Why do Most Nurses Dislike their EHR? Take One Guess

Oct. 29, 2014
Midterm elections, Ebola, ISIS---October has turned into the month of anger. Of course, this has seeped into the health IT world with nearly 14,000 nurses at inpatient facilities recently declaring their dissatisfaction for EHRs and their IT departments.

I’m not a man of daily routine, but there is one thing I try to do every night. At 7 p.m., I try to watch Jeopardy!

I know it’s corny, but it’s something I’ve been doing since I was a kid. Growing up, my mom and I used to watch it all the time and I’d marvel at how she’d get every single question right. Watching the show now as an adult makes me feel close to Mom, even while she is in Boston and I’m in New York.

Lately, it’s been nearly impossible to watch Jeopardy! (true fans know you never exclude the exclamation point). It’s nothing that Alex Trebek and company have done. No, it’s because we are in the midst of midterm election season and every race in New York, New Jersey, and Connecticut has decided to ramp up the advertisements from 7 p.m. to 7:30. I can’t watch Jeopardy! without seeing why Candidate A is going to cause the end of the world. Paid for by Candidate B, of course.

Whether you’re a Democrat, Republican, or independent, public anger is at an all-time high and those who are up for election next Tuesday are taking advantage.  Every commercial is nauseatingly exploitative of the issues at hand: healthcare, the economy, gun control, women’s rights, ISIS. It’s all an effort to tap into our feelings of anger.

Liberals dislike conservatives and vice versa. We dislike politicians. Politicians dislike each other. We hate advertisements. People are frustrated with the President. A poll from CNN found that more than anything else, anger is driving the midterm elections.

Yes, October is the month of anger. It’s not just due to election season. It’s everywhere. I recently found myself caught in a nasty argument between two tweeters after I wrote something that I thought was innocuous on Ebola.

As I said a few weeks ago, people want to blame someone or something over the Ebola situation. Why? It’s frustrating and disconcerting and ultimately, is out of our control. It’s easy to get upset. And just like everything else, it doesn’t help that it gets exploited by politicians and mainstream media members.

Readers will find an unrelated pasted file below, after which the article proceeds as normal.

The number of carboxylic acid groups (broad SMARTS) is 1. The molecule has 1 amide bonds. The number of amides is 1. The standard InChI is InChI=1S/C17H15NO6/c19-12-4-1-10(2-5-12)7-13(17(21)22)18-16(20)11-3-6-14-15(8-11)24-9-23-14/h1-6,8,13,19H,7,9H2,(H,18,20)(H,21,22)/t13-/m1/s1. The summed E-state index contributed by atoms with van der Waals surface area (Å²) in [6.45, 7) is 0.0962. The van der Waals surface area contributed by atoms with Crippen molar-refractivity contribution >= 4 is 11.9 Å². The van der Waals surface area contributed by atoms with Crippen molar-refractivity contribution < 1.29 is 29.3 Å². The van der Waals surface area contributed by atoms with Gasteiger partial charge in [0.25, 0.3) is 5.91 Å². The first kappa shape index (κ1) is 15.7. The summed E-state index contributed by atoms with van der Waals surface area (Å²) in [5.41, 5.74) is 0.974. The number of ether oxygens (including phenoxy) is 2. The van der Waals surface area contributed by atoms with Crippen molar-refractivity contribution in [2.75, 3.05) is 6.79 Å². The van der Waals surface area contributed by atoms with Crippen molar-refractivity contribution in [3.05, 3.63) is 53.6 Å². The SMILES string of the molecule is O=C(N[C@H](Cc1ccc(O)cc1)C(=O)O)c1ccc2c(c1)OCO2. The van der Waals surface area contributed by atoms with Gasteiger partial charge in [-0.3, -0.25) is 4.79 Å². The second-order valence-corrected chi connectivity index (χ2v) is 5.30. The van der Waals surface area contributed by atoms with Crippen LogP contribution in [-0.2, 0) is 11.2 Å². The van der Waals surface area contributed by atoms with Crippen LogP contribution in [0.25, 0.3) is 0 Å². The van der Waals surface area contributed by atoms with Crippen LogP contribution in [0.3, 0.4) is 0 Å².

Of course, this anger has seeped into the health IT world. This comes as no surprise. In a popularity poll of doctors, I bet meaningful use would fare as well as Congress has in the court of public opinion. My wife told me that when she went to the doctor’s office recently, he railed on meaningful use and electronic health records (EHRs) after she revealed to him what I did.

Recently, New York-based Black Book Research polled nearly 14,000 licensed registered nurses from forty states, all utilizing implemented hospital EHRs over the last six months. Ninety-percent percent of them express dissatisfaction with their inpatient EHR system. Eighty-four percent of those polled said that EHRs causing disruptions in productivity and workflow have negatively influenced their job satisfaction.

An amazing 69 percent of nurses in for-profit inpatient settings say their IT department is incompetent. That number shocks me but I guess it shouldn’t. IT departments are under more scrutiny than ever. One false step and you’ll end up like the leaders at Athens (Ga.) Regional Health Systems.

I’ve known for a while that most doctors are like my wife’s: They’re just not big fans of EHRs. A new survey from the Medical Group Management Association (MGMA) shows that they are also not fans of federal reporting programs, like meaningful use. Again, this was not a big shocker.

Nurses? I always figured they were more ambivalent toward EHRs and health IT in general. I have a few friends that are nurses and none of them ever said anything disparaging about them. I was wrong because 14,000 people do not constitute a small sample size.

So what’s the solution to this anger? Every situation is different, but let me point you to a key finding of the Black Book study. Ninety-eight percent of nurses said they were not included in the development of their inpatient EHR.

That is unacceptable. If nurses are going to use it, they should be included in the development process. Successful IT leaders always talk to us about the importance of physician buy-in and having stakeholders involved from the get go, but what about nurses? That cannot be overlooked. It seems ridiculous to have to even say.

Nurses are angry with their EHRs for the same reason the public is so upset over a disease that has a slim chance of affecting them. It’s something that goes beyond our control. When you add in an exploitative element or two then it’s no wonder why October is the month of anger.

Please feel free to respond in the comment section below or on Twitter by following me at @GabrielSPerna

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